Cameron Rodriguez won $20,000 for making a half-court shot during an Oklahoma City Thunder game last week. But he might not be able to keep the money because he is a basketball player at Southwestern College in Winfield.
Rodriguez and his school are asking the NAIA for a rules exception that would allow him to use the money as a scholarship to help pay his tuition.
“I didn’t really think about it at first because I was way too excited,” Rodriguez, 23, said. “After things settled down, I realized we might have an issue because I was receiving a large amount of money.”
The NAIA student guide says athletes cannot use their sports ability or fame for financial reward. John Leavens, the executive director of the NAIA Eligibility Center, said rulings on these cases typically take one to two weeks.
“It would certainly hurt his cause if he had tried to circumvent the rules,” Leavens said in a telephone interview. “The fact that he connected with the right officials to make sure that he understood the proper application of the rule is something that we expect, and we’re glad to see.”
Ed Loeb, a Southwestern math professor and faculty athlete representative, said Rodriguez would have lost eligibility for at least a full academic year had he pocketed the money, but that there would have been no conflict if Rodriguez won the money in a non-basketball promotion, such as a long golf putt.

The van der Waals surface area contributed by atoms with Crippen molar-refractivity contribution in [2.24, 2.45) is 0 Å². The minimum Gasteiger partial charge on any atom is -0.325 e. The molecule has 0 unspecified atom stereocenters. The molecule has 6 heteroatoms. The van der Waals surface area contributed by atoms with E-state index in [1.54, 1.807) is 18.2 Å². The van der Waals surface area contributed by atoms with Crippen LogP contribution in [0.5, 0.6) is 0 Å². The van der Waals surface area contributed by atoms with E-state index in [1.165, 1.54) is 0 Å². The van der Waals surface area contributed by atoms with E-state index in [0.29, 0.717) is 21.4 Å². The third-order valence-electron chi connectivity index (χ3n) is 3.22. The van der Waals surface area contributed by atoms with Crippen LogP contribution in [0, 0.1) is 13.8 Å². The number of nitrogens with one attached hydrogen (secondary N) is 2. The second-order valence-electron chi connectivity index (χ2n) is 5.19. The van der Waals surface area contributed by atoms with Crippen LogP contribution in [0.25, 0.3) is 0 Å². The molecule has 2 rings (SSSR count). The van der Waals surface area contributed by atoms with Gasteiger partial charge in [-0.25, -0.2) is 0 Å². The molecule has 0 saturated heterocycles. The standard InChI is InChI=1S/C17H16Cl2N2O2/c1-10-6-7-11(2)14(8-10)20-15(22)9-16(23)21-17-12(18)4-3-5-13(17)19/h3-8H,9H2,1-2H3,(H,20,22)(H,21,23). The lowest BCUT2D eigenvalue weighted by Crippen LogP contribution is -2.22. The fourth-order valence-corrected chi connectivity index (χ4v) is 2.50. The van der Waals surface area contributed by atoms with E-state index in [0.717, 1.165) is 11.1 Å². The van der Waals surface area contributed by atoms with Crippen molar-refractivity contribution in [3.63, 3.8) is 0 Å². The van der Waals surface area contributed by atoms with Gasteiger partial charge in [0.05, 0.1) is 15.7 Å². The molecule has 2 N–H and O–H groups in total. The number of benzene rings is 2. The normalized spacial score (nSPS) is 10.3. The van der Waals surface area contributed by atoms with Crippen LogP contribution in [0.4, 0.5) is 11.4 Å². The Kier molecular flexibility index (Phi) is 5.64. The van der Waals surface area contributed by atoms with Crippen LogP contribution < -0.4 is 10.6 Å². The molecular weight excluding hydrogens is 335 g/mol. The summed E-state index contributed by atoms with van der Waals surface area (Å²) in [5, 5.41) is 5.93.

NCAA regulations also say athletes are ineligible if they use their skills in their particular sport for pay. The bylaws make an exception for prizes from promotions where contestants are chosen at random, as Rodriguez was, NCAA spokeswoman Emily James said in an email.
Rodriguez said he has a $4,000 athletic scholarship but pays roughly $33,000 per year for room, board, books and other fees.
If the NAIA says he can’t use the money as a scholarship, Rodriguez said, MidFirst Bank, the sponsor of the Thunder promotion, offered to donate it to a charity in his name. Rodriguez said he probably would choose between a non-profit set up to help the Southwestern basketball program, or a group through the Thunder’s work with local children — “a thank you for the opportunity and the experience,” he said.
Rodriguez, 6-foot-6, 210-pound sophomore from Elk City, Okla., hadn’t tried a half-court shot since high school before he won the contest.
“Shooting clutch free throws at the end of a game is hard to beat, but that’s the first time I’ve ever had almost 20,000 sets of eyes on me,” Rodriguez said. “In an NBA arena, it’s something else.”